It appears that our ancestors knew that hawthorn (Cragaegus laevigata) was good for the heart and heart conditions, even though they didn’t have the technical skills or knowledge to identify why it was so. People have been using hawthorn since the first century to help treat heart problems. During the early 1800s, doctors in America were using hawthorn berries to treat high blood pressure, chest pain, hardening of the arteries, and irregular heart- beat.
Even though the pharmaceutical industry has taken over the treatment of many of these conditions, there is still a place for hawthorn. In fact, today many practitioners in the United Kingdom use hawthorn to help manage high blood pressure along with prescribed medications.
What’s Special about Hawthorn?
Hawthorn is a member of the rose family that grows in wooded areas around the world. It has small red, pink, or white flowers from which sprout small red or black berries, called haws. The leaves, flowers, and berries are used for medicinal purposes. Studies show that hawthorn contains antioxidants, including quercetin and oligomeric proanthocyandins (OPCs), which are also found in grapes.
The antioxidants in hawthorn are believed to be responsible for its ability to benefit blood pressure and the heart. A number of studies in both animals and people indicate that hawthorn helps improve blood circulation and lowers blood pressure.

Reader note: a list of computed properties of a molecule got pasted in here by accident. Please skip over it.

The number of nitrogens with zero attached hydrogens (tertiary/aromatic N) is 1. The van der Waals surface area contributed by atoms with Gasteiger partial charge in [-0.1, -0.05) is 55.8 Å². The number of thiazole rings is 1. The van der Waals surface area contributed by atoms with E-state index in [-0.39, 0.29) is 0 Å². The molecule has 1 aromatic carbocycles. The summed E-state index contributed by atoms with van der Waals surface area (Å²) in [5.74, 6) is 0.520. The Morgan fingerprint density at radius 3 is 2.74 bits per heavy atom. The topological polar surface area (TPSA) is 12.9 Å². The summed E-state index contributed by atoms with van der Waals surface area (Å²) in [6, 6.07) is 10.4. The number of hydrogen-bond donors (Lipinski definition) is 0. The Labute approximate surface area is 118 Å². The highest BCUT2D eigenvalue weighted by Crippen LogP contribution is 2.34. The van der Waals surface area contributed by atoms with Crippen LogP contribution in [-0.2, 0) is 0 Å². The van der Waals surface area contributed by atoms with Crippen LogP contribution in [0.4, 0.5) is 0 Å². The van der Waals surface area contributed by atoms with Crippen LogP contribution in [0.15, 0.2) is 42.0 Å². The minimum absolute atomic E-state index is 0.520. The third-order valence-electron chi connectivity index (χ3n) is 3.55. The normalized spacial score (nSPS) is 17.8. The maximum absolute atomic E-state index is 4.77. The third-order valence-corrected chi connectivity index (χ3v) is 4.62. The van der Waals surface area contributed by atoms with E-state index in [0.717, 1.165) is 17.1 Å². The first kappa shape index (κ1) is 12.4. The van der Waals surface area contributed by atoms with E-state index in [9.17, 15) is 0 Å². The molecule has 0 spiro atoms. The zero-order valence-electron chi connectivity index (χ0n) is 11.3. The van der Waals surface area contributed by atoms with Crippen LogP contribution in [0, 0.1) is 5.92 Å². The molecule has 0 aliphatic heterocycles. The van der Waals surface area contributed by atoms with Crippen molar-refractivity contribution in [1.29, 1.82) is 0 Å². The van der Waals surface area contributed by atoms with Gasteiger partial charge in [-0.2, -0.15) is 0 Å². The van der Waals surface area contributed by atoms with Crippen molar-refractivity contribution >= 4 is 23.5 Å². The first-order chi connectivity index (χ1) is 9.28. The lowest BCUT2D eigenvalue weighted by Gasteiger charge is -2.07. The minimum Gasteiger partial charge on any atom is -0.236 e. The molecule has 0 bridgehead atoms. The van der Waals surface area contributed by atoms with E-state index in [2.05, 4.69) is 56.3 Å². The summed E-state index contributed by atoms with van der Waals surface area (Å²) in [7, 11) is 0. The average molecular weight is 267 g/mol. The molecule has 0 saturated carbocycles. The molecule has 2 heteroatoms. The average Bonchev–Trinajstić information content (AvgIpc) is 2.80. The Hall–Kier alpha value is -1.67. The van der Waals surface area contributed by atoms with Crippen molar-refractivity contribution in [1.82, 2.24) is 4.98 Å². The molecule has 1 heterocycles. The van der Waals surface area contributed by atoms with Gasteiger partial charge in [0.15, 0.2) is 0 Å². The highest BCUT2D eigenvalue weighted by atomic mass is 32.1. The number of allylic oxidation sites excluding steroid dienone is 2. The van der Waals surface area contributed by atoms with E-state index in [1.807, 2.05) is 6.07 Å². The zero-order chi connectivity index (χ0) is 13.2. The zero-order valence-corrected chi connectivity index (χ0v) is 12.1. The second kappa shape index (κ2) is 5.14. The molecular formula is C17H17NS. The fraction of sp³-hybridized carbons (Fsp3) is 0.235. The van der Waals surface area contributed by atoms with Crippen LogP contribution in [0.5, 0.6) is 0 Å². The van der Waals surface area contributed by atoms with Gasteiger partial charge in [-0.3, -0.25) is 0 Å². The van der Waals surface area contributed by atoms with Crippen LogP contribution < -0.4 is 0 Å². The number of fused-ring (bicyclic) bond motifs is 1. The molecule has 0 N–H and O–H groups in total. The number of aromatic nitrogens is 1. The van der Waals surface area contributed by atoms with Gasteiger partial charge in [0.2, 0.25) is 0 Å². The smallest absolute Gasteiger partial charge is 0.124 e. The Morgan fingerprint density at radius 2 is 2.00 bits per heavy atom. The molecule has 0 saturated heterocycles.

For example, in a study conducted among general practices in the United Kingdom seventy-nine individuals with type 2 diabetes were randomly assigned to take either 1,200 milligrams of hawthorn extract or placebo daily for sixteen weeks. Blood pressure and fasting blood samples were collected at the beginning of the study. Nearly three-quarters of the participants were also using medications to treat their high blood pressure.
By the end of the study, patients who took hawthorn had a greater reduction in diastolic blood pressure than did individuals who took placebo. Systolic blood pressure did not change significantly in either group. The authors did not observe any herb and drug interactions.
How to Use Hawthorn Supplements
A typical dose of hawthorn can range from 160 to 1,800 milligrams daily, which has been found to be safe. Side effects of hawthorn are rare, but some people have experienced headache, nausea, and palpitations.
Hawthorn can interact with other medications, including any you may be taking for high blood pressure or your heart. For example, hawthorn can make the effects of beta-blockers (e.g., atenolol, metoprolol, and propranolol) and calcium channel blockers (e.g., amlodipine, diltiazem, nifedipine) stronger. If you take hawthorn and nitrates, you may experience dizziness. Men who are using phospho- diesterase-5 inhibitors for erectile dysfunction together with hawthorn may have a severe drop in blood pressure.